Regulators for the European Union (EU) opened investigations into the credit default swap (CDS) market on Friday, looking into whether 16 investment banks and Markit, the CDS market information provider, had abused a dominant market position or colluded in some way.
Reuters reported that the European Commission (EC) said it had opened proceedings against 9 of the 16 banks and also against CDS clearing house ICE Clear Europe, to see whether competitors were injured by preferential tariffs that ICE had provided to those banks. ICE Clear Europe is owned by exchange operator InterContinental Exchange.
The 16 banks under investigation are JP Morgan, Bank of America Merrill Lynch, Barclays, BNP Paribas, Citigroup, Commerzbank, Credit Suisse First Boston, Deutsche Bank, Goldman Sachs, HSBC, Morgan Stanley, Royal Bank of Scotland, UBS, Wells Fargo Bank/Wachovia, Credit Agricole and Societe Generale.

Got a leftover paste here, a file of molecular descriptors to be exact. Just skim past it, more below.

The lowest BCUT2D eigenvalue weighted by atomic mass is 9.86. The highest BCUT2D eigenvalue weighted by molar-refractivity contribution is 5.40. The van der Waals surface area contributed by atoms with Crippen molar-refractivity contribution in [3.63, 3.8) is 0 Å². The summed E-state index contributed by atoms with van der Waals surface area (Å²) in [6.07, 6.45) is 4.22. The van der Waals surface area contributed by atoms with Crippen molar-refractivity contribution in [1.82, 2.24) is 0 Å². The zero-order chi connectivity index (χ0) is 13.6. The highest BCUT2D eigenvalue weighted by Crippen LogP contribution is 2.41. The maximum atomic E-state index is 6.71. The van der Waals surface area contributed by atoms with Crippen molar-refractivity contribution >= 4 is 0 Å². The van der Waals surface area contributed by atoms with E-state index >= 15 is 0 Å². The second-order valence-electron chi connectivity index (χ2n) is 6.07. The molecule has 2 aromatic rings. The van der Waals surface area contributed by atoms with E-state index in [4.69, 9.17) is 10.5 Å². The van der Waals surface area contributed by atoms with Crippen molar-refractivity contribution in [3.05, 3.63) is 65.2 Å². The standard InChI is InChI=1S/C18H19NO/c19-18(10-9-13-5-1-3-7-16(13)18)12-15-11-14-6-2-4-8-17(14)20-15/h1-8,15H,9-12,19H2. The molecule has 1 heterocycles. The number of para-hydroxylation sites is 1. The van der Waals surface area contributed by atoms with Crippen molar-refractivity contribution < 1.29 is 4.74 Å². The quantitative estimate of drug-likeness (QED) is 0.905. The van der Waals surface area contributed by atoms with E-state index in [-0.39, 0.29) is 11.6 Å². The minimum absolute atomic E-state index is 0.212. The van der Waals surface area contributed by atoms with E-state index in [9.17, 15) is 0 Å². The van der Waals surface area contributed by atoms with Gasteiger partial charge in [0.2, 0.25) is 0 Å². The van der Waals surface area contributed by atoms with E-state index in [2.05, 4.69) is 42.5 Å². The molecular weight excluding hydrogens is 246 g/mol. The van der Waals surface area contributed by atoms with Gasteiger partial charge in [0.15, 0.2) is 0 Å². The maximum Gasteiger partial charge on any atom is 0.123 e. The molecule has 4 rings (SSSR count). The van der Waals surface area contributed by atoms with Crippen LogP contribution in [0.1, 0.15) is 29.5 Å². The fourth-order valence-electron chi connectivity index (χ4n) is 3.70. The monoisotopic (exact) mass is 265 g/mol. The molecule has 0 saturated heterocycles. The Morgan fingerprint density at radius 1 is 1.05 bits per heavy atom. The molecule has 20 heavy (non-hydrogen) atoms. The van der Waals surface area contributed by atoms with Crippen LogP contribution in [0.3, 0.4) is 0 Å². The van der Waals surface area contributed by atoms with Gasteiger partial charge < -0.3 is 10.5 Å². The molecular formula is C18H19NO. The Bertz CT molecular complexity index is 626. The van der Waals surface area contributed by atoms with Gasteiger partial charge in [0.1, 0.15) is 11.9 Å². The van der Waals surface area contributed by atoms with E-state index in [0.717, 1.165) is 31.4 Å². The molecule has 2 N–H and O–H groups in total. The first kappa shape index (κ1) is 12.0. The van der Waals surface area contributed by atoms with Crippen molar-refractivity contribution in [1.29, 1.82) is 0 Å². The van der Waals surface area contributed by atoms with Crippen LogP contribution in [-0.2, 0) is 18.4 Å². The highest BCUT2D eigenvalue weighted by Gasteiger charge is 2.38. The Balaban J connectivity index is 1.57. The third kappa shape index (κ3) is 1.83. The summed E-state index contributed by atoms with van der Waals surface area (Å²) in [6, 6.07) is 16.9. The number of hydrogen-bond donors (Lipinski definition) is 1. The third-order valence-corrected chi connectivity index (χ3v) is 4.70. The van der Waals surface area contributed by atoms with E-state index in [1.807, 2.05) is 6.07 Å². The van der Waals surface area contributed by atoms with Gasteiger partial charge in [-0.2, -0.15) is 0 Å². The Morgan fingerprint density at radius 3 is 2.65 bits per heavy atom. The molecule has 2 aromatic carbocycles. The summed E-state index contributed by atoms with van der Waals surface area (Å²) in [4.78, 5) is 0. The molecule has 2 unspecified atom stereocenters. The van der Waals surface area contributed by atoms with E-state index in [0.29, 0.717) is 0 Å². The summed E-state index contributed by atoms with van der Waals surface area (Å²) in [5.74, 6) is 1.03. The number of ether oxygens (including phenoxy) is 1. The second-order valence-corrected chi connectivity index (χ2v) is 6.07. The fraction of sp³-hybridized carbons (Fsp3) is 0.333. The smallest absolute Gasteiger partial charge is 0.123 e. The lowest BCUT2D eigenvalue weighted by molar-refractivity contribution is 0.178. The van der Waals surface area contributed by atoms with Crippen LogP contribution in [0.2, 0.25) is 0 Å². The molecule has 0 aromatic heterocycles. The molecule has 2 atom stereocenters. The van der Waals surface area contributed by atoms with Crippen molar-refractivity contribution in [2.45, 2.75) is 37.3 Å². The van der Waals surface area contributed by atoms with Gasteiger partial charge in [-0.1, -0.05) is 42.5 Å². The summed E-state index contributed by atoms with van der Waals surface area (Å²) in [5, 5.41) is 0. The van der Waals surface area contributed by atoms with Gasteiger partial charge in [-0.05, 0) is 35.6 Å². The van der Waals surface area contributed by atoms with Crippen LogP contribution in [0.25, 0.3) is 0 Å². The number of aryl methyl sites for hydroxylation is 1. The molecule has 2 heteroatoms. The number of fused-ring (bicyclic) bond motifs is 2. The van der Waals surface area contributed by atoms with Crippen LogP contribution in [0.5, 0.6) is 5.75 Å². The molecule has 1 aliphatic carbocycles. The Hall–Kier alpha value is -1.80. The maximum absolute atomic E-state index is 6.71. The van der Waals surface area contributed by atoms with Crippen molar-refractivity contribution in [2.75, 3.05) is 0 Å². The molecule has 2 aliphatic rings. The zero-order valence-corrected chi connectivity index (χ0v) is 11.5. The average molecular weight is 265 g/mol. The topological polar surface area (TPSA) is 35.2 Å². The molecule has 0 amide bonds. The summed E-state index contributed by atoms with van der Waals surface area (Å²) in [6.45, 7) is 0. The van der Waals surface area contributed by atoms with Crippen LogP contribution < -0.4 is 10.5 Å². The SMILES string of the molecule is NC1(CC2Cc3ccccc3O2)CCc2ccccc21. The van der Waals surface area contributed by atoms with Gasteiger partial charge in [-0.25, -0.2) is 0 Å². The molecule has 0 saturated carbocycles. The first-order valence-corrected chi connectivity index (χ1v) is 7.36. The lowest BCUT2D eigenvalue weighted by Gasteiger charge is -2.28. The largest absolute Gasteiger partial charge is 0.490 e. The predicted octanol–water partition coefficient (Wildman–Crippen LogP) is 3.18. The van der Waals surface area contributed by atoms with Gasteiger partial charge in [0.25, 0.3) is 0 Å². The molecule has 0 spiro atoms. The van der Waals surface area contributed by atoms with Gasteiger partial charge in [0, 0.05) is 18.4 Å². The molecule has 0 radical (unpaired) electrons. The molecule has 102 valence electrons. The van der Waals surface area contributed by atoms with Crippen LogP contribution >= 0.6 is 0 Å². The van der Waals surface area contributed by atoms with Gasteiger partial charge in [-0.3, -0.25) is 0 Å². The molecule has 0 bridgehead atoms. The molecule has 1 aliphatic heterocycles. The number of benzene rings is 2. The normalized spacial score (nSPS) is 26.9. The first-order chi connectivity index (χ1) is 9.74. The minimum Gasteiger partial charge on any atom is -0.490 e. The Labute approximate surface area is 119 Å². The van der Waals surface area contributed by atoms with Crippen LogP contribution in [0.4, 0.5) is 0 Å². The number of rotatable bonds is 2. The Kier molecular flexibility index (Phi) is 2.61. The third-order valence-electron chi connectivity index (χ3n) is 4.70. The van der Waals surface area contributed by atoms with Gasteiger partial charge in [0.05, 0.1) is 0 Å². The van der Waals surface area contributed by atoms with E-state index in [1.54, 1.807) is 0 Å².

Joaquin Almunia, the commissioner in charge of antitrust cases, said in a statement when the action was announced, "CDSs play a useful role for financial markets and for the economy. Recent developments have shown, however, that the trading of this asset class suffers a number of inefficiencies that cannot be solved through regulation alone."